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Week in Brief – December 31, 2017-January 6, 2018


  • The House of Representatives is in recess until January 8. Only committees and the cabinet will discuss or vote on legislation until the full legislature reconvenes.
  • The presidential decree to extend the national state of emergency for an additional three months received relatively little comment from representatives, despite its constitutionally tenuous position.

Notable Developments

Extension of the National State of Emergency:

The Official Gazette published a presidential decree on December 31 that will renew the current national state of emergency for an additional three months beginning on January 13. This is the fourth issuance of the national state of emergency in a year, though it may only extend for three months and may only be issued twice consecutively, according to the Egyptian Constitution. Article 154 of the constitution mandates that the decree “must be presented to the House of Representatives within seven days for consideration.” The document is vague on whether presentation is merely sending a copy of the decree to the legislature or bringing it before a general session for discussion. In either case, the House of Representatives is still in recess until January 8 and the potential constitutional issues did not appear to register with representatives. Relatively few commented on the decree, and the majority of media statements focused only on the necessity of and support for renewing the state of emergency. Similarly, the House of Representatives appeared to vote on the original issuance of the state of emergency several hours after it went into effect, and neither discussed nor voted on the third extension of the state of emergency within seven days of its issuance.

Other Developments

In Legislation:

The House of Representatives was in recess, so no legislation was passed by the body this week.

President Abdel-Fattah El Sisi ratified the Youth Bodies Law, which outlines a wide-ranging list of changes to the rights, oversight, and structure of youth and sports bodies, including the prohibition of any religious, political, or popular mobilization on issues, the establishment of oversight entities to approve the bodies’ actions and donations, and an increased number of seats for youths on the leadership committees of the bodies.

In its weekly meeting, the ministerial cabinet approved the government’s draft Transferring Ownership in New Cities Law, which streamlines property registration procedures in those communities.

The Cabinet also approved the government’s draft High Council to Combat Terrorism Law, which creates a council to replace the Supreme Anti-Terrorism Committee established by Sisi last year.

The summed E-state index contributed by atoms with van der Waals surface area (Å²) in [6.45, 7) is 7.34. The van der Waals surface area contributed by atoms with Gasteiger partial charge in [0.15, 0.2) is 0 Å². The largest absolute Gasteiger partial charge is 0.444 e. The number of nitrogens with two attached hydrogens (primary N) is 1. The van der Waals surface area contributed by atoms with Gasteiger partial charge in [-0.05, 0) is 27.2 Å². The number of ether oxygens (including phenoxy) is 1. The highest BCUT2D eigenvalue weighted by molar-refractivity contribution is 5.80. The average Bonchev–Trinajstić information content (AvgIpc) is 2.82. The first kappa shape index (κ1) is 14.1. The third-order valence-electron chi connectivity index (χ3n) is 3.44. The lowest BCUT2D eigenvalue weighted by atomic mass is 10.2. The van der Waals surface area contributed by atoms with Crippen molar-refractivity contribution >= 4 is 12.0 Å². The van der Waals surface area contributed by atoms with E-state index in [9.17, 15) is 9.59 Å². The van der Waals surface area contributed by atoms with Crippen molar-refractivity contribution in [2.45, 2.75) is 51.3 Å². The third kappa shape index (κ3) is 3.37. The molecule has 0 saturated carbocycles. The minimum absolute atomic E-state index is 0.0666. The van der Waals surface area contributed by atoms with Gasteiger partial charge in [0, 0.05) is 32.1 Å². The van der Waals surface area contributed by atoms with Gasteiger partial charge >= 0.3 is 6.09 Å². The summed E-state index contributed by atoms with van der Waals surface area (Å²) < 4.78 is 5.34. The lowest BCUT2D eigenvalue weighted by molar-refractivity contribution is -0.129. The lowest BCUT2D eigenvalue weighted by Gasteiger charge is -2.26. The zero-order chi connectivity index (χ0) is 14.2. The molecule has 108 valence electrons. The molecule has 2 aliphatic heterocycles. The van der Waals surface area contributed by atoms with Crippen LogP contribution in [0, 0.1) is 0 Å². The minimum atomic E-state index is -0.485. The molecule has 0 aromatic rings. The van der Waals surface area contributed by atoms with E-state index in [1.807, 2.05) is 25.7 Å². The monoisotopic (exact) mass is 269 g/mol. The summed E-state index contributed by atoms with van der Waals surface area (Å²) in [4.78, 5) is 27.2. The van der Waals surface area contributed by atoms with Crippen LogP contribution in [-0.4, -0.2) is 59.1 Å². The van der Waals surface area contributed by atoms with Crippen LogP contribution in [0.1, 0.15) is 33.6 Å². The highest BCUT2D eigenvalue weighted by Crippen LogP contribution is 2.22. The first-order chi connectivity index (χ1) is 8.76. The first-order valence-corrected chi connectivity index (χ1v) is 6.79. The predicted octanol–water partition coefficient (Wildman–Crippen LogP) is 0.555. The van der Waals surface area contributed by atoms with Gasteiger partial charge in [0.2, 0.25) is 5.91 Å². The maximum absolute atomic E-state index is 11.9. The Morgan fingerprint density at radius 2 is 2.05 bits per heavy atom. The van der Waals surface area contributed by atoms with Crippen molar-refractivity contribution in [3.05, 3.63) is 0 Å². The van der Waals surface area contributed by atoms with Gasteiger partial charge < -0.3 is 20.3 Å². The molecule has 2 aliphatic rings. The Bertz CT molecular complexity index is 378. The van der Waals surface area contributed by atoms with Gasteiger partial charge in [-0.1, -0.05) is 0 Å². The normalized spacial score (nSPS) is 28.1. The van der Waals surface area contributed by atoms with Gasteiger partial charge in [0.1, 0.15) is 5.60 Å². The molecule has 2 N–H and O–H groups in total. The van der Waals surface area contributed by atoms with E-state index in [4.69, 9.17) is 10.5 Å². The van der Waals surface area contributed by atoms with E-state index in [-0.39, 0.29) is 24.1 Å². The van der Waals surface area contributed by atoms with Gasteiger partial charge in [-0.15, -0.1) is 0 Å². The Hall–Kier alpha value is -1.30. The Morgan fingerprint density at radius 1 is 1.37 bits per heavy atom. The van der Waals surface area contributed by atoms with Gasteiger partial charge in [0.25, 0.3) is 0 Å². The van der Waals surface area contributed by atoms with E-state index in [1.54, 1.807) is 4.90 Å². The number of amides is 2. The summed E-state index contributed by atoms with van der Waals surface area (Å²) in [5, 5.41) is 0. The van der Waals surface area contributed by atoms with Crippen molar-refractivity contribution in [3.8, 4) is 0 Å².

In Session:

A high-level delegation of representatives led by Speaker of the House Ali Abdel ‘Al traveled to Saudi Arabia to meet with King Salman, multiple Saudi ministers, and the head of the Shura Council there. The delegation discussed the importance of working together to improve regional security, confront terrorism, and develop their economies and societies by strengthening bilateral relations between the countries. Other members of the delegation included the chairman of the Coalition in Support of Egypt, Muhammad al-Suweidi; the chairman of the Human Rights Committee, Alaa Abed; and the chairman of the Arab Affairs Committee, Saad al-Gamal.

The Economic Affairs Committee postponed its discussion of the draft Consumer Protection Law to discuss the notes from the General Union of Chambers of Commerce and the Egyptian Manufacturing Union on the draft law.

The Foreign Relations Committee is discussing writing a report on the status of Copts in Egypt and sending it to the United States Congress and foreign media to correct misconceptions promulgated by a recent congressional memo on the topic.

A delegation from the Education Committee visited the Egyptian-Japanese University for Science and Technology in Alexandria to hear about the new educational institution and its research.

In News and Statements:

There was a small, angry reaction on social media to a photo purporting to show a citizen putting Representative Muhammad Khalifa’s shoes on for him as they left a mosque. Khalifa claims the caption is misleading and that the man was putting on his own shoes when the camera caught the scene at an odd angle.

Members of the Tourism Committee praised Russian President Vladimir Putin’s signing of the joint protocol to resume Russian flights to Egypt, saying it will result in increased Russian tourism to Egypt and demonstrates the level of security in the country.

Looking Ahead

  • The House of Representatives is expected to be busy once it reconvenes on January 8. The body is set to discuss the state of emergency extension and the Bankruptcy Law, as well as the amendments to the Prisons Law, the Personal Status Law, the Penal Code, the Agriculture Law, the General Body for Manufacturing Development Law, and the Real Estate Documentation Law. It is highly unlikely that all of these pieces of legislation will be passed next week. Several committees are also set to resume work next week, with some scheduling as many as six committee meetings for the week. This situation seems to indicate that many new pieces of legislation can be expected in the near future.
  • The runoff election for the seat of deceased representative Herqel Wafqi will conclude on January 9. The winner of the seat, either Rashdi Wafqi or Khalifa Radwan, is unlikely to be sworn in by the House of Representatives in the same week, however. Past precedent shows that it typically takes at least a week before the legislature can get the new member’s admittance on its schedule for a general assembly.

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